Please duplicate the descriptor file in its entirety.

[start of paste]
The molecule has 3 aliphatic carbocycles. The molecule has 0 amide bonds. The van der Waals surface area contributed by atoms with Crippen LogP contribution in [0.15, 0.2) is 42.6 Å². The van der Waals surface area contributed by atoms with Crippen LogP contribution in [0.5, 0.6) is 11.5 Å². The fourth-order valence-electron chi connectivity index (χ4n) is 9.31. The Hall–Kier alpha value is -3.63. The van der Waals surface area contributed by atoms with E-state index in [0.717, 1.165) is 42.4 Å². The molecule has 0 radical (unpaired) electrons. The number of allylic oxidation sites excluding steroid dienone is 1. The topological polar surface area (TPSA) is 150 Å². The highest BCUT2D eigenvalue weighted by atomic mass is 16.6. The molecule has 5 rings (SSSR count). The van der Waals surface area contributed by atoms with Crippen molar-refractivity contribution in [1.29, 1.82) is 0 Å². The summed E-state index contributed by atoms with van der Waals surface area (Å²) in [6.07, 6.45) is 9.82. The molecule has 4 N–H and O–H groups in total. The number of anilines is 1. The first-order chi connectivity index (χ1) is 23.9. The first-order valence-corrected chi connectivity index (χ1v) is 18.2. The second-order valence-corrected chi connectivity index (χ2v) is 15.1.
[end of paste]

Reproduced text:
The molecule has 3 aliphatic carbocycles. The molecule has 0 amide bonds. The van der Waals surface area contributed by atoms with Crippen LogP contribution in [0.15, 0.2) is 42.6 Å². The van der Waals surface area contributed by atoms with Crippen LogP contribution in [0.5, 0.6) is 11.5 Å². The fourth-order valence-electron chi connectivity index (χ4n) is 9.31. The Hall–Kier alpha value is -3.63. The van der Waals surface area contributed by atoms with E-state index in [0.717, 1.165) is 42.4 Å². The molecule has 0 radical (unpaired) electrons. The number of allylic oxidation sites excluding steroid dienone is 1. The topological polar surface area (TPSA) is 150 Å². The highest BCUT2D eigenvalue weighted by atomic mass is 16.6. The molecule has 5 rings (SSSR count). The van der Waals surface area contributed by atoms with Crippen molar-refractivity contribution in [1.29, 1.82) is 0 Å². The summed E-state index contributed by atoms with van der Waals surface area (Å²) in [6.07, 6.45) is 9.82. The molecule has 4 N–H and O–H groups in total. The number of anilines is 1. The first-order chi connectivity index (χ1) is 23.9. The first-order valence-corrected chi connectivity index (χ1v) is 18.2. The second-order valence-corrected chi connectivity index (χ2v) is 15.1.